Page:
Systemic lupus erythematosus (SLE) is an inflammatory autoimmune disease characterized by elevated levels of circulating autoantibodies and multi-organ damage. Although SLE is a highly heterogeneous disease, one factor unifies it: lymphocyte hyperactivity driving immunopathogenesis. This involves CD4 helper T cells potentiating autoreactive B cells to produce pathogenic autoantibodies. In healthy individuals, lymphocyte activation is a closely regulated kinetic process controlled by key transcription factors (TF) signaling downstream of the T cell (TCR) and B cell receptor (BCR). Forkhead box O1 (FOXO1) is one such TF that integrates activation and differentiation signals in human lymphocytes. When active, it remains in the nucleus, but upon Akt phosphorylation downstream of TCR or BCR signaling, FOXO1 is inactivated and shuttles to the cytoplasm, linking FOXO1 localization to function. In SLE, both T and B cells are hyperactive, and respond more quickly and strongly to antigen, producing a disproportionate inflammatory response. Thus, we hypothesize that SLE lymphocytes will have altered FOXO1 localization, reflecting altered lymphocyte activation. To address this hypothesis, we first developed a method of examining dynamic native FOXO1 localization in human peripheral lymphocyte subsets using imaging flow cytometry (IFC). IFC combines the quantitative power of flow cytometry with the qualitative images of microscopy and can be performed with many fewer cells than are needed for the more traditional methods. We demonstrated that we can visualize native FOXO1 and detect significant kinetic differences in localization within user-defined subsets of HuT102 cells, a human CD4 T cell line with baseline nuclear FOXO1, as well as primary peripheral human T and B cells. We then used IFC to compare FOXO1 localization in SLE and healthy donor lymphocytes. Interestingly, we found that most T and B cell subsets have nuclear FOXO1 localization in both health and SLE. However, FOXO1 is significantly more cytoplasmic in SLE double negative (DN) atypical memory B cells. Based on our findings, we propose a model by which these DN B cells are highly active in disease flares and may serve as a death-resistant reservoir of autoreactive cells. Future experiments will be aimed at elucidating at how these cells persist in the periphery.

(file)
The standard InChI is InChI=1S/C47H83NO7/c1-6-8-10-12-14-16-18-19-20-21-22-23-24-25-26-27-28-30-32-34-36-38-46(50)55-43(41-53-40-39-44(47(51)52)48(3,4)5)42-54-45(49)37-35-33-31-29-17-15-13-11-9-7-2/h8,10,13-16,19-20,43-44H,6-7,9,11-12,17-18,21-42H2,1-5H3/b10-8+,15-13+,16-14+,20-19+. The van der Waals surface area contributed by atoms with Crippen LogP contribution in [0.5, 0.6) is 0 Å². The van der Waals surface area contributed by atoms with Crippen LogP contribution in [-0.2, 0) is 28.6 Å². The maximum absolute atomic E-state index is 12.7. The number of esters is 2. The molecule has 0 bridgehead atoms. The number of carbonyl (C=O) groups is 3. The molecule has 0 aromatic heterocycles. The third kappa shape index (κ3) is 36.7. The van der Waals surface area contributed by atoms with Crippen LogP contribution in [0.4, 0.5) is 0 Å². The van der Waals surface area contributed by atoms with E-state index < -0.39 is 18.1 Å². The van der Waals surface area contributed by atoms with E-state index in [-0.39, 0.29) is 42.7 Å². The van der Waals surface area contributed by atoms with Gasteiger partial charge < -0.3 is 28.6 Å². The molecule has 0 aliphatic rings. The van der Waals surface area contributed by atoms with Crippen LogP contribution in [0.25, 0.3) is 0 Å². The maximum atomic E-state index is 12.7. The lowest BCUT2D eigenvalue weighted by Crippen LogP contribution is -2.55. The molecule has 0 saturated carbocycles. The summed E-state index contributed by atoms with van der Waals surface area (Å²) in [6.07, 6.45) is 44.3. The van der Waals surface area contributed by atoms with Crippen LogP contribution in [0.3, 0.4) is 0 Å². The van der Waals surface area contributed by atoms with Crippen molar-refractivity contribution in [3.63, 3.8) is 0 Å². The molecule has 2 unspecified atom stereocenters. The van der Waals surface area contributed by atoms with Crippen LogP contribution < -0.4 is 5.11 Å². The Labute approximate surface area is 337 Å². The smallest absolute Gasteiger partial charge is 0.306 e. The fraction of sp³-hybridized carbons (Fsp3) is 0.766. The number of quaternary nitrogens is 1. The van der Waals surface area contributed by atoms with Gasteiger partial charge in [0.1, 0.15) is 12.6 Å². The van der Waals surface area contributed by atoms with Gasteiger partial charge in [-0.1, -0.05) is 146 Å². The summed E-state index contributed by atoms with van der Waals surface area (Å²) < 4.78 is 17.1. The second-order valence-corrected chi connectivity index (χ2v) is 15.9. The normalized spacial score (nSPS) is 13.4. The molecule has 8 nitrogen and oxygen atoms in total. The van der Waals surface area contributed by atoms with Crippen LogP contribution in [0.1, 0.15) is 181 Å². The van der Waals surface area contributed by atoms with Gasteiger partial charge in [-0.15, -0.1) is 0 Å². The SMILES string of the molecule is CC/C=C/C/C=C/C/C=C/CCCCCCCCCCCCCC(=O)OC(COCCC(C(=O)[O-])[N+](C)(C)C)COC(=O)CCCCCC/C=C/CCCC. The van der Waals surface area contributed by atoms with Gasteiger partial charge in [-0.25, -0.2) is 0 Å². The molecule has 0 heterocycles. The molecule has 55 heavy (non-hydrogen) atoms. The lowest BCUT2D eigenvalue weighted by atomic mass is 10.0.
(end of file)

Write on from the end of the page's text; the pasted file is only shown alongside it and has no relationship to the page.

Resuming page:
• Dissecting the protective memory CD4 T cell response to influenza virus infection

      Teijaro, John; Farber, Donna L. (2009)